Most Rev. T.F. Little, Archbishop of Melbourne, Diocesan Centre, EAST MELBOURNE
Longwood, 31 December, 1987
My year of study leave has now drawn to a close. It is appropriate that you should receive a brief report on the events and on the value of this excellent period.
There were two main purposes:
- to follow up a certain line of prayer which had been brewing in me for many years. A book by a certain Fr.Thomas Matus O.S.B. (Camaldoli) had drawn together two traditions: The Eastern Orthodox tradition of St Symeon the New Theologian (11th Cent., Constantinople, which is connected in some fashion with Hesychasm and led on to the theology of Gregory Palamas and to the Jesus Prayer tradition) ; and the Indian tantric philosophy of Kashmiri Shaivism (as expounded by Abhinavagupta, 11th cent., Kashmir). Both these traditions – Orthodox and Tantric – had caused me exhilaration in the past. They described my own experience which has in fact occurred independently of them. Now they were drawn together, boldly, in a concise and clear way. I wanted to deepen my knowledge of the two traditions and above all to exercise myself in them.
- to reflect deeply on the purposes and methods of parish priestly life. Though the past, from my earliest days, had not disposed me to such a way of life – indeed, far more natural to me was the life, impossible of course, of the monk wandering like Francis of Assisi – it became clearer with the passing years that only the parish provided the freedom in which, realistically, one could be a man of God for the people, one who was to prophesy to them and consecrate them. Now that the busy years of Christ Campus were over, I needed time to reflect deeply on parish life.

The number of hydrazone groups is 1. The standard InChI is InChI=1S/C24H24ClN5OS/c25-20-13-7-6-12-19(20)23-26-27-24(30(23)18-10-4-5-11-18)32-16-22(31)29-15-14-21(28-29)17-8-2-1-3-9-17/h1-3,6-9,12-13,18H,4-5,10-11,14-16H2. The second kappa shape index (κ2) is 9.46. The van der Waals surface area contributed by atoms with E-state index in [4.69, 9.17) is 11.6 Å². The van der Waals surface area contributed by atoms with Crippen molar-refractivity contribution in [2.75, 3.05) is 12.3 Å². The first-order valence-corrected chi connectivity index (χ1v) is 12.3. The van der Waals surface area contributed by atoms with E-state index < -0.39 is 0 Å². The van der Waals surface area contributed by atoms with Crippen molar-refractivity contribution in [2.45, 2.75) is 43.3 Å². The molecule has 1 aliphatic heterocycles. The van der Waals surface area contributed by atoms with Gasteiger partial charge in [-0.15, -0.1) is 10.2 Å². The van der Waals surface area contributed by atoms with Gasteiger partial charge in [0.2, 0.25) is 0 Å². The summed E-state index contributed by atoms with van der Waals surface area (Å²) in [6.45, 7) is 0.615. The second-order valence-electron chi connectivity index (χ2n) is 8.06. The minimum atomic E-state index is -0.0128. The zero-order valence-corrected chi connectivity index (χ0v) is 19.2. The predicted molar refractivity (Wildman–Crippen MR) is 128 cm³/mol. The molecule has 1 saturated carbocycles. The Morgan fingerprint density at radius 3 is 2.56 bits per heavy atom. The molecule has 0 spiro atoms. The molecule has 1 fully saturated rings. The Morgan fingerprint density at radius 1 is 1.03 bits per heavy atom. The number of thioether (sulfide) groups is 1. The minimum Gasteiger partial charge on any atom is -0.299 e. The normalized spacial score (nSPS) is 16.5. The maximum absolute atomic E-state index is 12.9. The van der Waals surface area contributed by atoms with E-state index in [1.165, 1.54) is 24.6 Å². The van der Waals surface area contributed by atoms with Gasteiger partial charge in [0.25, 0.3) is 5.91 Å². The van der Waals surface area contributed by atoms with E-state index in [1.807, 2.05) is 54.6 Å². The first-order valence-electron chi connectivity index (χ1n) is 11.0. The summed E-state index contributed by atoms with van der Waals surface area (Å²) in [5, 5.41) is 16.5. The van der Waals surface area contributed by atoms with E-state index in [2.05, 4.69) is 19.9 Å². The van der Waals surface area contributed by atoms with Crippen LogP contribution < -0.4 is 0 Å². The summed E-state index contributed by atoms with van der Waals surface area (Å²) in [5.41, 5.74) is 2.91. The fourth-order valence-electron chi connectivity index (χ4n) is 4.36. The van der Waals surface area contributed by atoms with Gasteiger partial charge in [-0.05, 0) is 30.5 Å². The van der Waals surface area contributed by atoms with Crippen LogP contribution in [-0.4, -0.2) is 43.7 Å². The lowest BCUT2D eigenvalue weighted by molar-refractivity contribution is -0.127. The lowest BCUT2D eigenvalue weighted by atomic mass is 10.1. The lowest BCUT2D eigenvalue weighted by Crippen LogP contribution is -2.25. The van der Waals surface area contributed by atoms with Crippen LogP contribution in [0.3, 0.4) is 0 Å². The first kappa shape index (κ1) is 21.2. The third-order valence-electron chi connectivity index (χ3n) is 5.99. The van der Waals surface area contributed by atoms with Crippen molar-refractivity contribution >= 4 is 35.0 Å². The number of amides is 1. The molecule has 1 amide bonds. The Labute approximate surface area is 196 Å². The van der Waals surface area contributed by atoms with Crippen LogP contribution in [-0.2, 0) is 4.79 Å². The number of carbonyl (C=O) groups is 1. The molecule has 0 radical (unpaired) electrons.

The major means:
To spend time in monasteries because they provide the space for such thoroughgoing prayer and reflection; and in monasteries of the Camaldolese tradition since Thomas Matus is Camaldolese. A course of studies could not provide the same space. I needed to pursue my own thoughts by means of prayer (which for me has always been a course of endless theology – indeed, whenever I ask, in prayer, a theological question, no matter how difficult, the answer always comes immediately) and by means of reading in recondite areas for which there are no courses that I know of. Consequently, at the end of this year I can present to you no diplomas or letters of attestation but only this report.
January and February found me in California at New Camaldoli located on Big Sur, a magnificent coastline south of Monterrey. The high mountains of the Sierra plunge into the sea where whales can be seen migrating to their breeding grounds in Baja California. It is a wild coast, the former paradise of the hippy culture. The glorious days of the Californian winter provided good rest; the monks provided good company.